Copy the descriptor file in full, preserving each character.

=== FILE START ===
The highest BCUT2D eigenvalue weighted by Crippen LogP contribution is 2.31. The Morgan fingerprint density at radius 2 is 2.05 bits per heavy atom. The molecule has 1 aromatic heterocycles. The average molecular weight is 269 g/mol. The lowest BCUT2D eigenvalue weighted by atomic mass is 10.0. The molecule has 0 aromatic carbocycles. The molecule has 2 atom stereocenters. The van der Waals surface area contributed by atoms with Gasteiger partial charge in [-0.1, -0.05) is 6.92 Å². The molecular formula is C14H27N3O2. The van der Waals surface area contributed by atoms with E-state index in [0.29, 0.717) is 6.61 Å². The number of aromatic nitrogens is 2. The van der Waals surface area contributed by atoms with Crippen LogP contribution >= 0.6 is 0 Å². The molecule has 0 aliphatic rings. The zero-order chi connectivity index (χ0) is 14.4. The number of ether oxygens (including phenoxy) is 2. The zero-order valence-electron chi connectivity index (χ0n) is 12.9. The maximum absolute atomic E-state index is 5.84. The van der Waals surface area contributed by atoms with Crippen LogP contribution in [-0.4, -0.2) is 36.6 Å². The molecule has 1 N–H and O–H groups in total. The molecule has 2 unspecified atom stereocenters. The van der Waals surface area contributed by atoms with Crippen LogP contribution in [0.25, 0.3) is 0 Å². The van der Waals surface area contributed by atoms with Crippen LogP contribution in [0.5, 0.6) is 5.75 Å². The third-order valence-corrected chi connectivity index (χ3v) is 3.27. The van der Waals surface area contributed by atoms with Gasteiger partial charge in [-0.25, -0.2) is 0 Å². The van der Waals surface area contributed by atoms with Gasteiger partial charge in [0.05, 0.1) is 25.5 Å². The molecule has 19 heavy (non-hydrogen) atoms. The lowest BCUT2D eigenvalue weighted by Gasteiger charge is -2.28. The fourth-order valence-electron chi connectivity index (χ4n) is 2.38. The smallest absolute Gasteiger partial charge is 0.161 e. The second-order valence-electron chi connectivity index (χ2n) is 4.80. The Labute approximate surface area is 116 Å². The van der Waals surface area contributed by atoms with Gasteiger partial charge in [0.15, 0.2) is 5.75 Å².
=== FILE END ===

The highest BCUT2D eigenvalue weighted by Crippen LogP contribution is 2.31. The Morgan fingerprint density at radius 2 is 2.05 bits per heavy atom. The molecule has 1 aromatic heterocycles. The average molecular weight is 269 g/mol. The lowest BCUT2D eigenvalue weighted by atomic mass is 10.0. The molecule has 0 aromatic carbocycles. The molecule has 2 atom stereocenters. The van der Waals surface area contributed by atoms with Gasteiger partial charge in [-0.1, -0.05) is 6.92 Å². The molecular formula is C14H27N3O2. The van der Waals surface area contributed by atoms with E-state index in [0.29, 0.717) is 6.61 Å². The number of aromatic nitrogens is 2. The van der Waals surface area contributed by atoms with Crippen LogP contribution >= 0.6 is 0 Å². The molecule has 0 aliphatic rings. The zero-order chi connectivity index (χ0) is 14.4. The number of ether oxygens (including phenoxy) is 2. The zero-order valence-electron chi connectivity index (χ0n) is 12.9. The maximum absolute atomic E-state index is 5.84. The van der Waals surface area contributed by atoms with Crippen LogP contribution in [-0.4, -0.2) is 36.6 Å². The molecule has 1 N–H and O–H groups in total. The molecule has 2 unspecified atom stereocenters. The van der Waals surface area contributed by atoms with Crippen LogP contribution in [0.25, 0.3) is 0 Å². The van der Waals surface area contributed by atoms with Crippen LogP contribution in [0.5, 0.6) is 5.75 Å². The third-order valence-corrected chi connectivity index (χ3v) is 3.27. The van der Waals surface area contributed by atoms with Gasteiger partial charge in [-0.25, -0.2) is 0 Å². The van der Waals surface area contributed by atoms with Gasteiger partial charge in [0.05, 0.1) is 25.5 Å². The molecule has 19 heavy (non-hydrogen) atoms. The lowest BCUT2D eigenvalue weighted by Gasteiger charge is -2.28. The fourth-order valence-electron chi connectivity index (χ4n) is 2.38. The smallest absolute Gasteiger partial charge is 0.161 e. The second-order valence-electron chi connectivity index (χ2n) is 4.80. The Labute approximate surface area is 116 Å². The van der Waals surface area contributed by atoms with Gasteiger partial charge in [0.15, 0.2) is 5.75 Å².